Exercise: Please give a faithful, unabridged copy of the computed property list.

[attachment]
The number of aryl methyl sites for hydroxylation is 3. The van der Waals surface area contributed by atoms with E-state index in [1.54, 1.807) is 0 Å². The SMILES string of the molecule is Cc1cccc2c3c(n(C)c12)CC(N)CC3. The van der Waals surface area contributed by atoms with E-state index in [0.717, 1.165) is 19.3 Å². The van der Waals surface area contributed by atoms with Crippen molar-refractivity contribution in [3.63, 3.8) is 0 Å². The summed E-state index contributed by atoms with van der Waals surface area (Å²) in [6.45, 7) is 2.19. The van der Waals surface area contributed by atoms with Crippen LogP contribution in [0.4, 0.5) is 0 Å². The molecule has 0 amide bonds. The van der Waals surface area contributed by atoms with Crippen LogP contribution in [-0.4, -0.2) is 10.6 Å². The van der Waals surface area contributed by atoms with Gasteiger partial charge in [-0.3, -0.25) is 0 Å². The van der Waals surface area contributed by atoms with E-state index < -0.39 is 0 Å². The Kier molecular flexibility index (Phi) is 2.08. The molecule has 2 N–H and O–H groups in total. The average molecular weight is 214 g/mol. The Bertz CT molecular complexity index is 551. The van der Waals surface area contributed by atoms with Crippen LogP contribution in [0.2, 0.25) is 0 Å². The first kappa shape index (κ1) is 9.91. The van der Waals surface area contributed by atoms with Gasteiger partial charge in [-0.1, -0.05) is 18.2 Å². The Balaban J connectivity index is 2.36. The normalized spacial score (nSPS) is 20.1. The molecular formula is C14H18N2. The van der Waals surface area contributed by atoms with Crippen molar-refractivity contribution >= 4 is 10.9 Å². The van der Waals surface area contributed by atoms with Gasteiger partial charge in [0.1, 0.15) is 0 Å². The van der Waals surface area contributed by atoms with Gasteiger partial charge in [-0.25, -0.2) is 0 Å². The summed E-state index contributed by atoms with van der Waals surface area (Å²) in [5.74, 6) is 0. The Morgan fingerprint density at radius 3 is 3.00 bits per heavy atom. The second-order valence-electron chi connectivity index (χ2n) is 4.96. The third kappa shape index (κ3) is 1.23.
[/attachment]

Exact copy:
The number of aryl methyl sites for hydroxylation is 3. The van der Waals surface area contributed by atoms with E-state index in [1.54, 1.807) is 0 Å². The SMILES string of the molecule is Cc1cccc2c3c(n(C)c12)CC(N)CC3. The van der Waals surface area contributed by atoms with E-state index in [0.717, 1.165) is 19.3 Å². The van der Waals surface area contributed by atoms with Crippen molar-refractivity contribution in [3.63, 3.8) is 0 Å². The summed E-state index contributed by atoms with van der Waals surface area (Å²) in [6.45, 7) is 2.19. The van der Waals surface area contributed by atoms with Crippen LogP contribution in [0.4, 0.5) is 0 Å². The molecule has 0 amide bonds. The van der Waals surface area contributed by atoms with Crippen LogP contribution in [-0.4, -0.2) is 10.6 Å². The van der Waals surface area contributed by atoms with Gasteiger partial charge in [-0.3, -0.25) is 0 Å². The van der Waals surface area contributed by atoms with E-state index < -0.39 is 0 Å². The Kier molecular flexibility index (Phi) is 2.08. The molecule has 2 N–H and O–H groups in total. The average molecular weight is 214 g/mol. The Bertz CT molecular complexity index is 551. The van der Waals surface area contributed by atoms with Crippen LogP contribution in [0.2, 0.25) is 0 Å². The first kappa shape index (κ1) is 9.91. The van der Waals surface area contributed by atoms with Gasteiger partial charge in [-0.1, -0.05) is 18.2 Å². The Balaban J connectivity index is 2.36. The normalized spacial score (nSPS) is 20.1. The molecular formula is C14H18N2. The van der Waals surface area contributed by atoms with Crippen molar-refractivity contribution >= 4 is 10.9 Å². The van der Waals surface area contributed by atoms with Gasteiger partial charge in [0.1, 0.15) is 0 Å². The van der Waals surface area contributed by atoms with Gasteiger partial charge in [-0.25, -0.2) is 0 Å². The summed E-state index contributed by atoms with van der Waals surface area (Å²) in [5.74, 6) is 0. The Morgan fingerprint density at radius 3 is 3.00 bits per heavy atom. The second-order valence-electron chi connectivity index (χ2n) is 4.96. The third kappa shape index (κ3) is 1.23.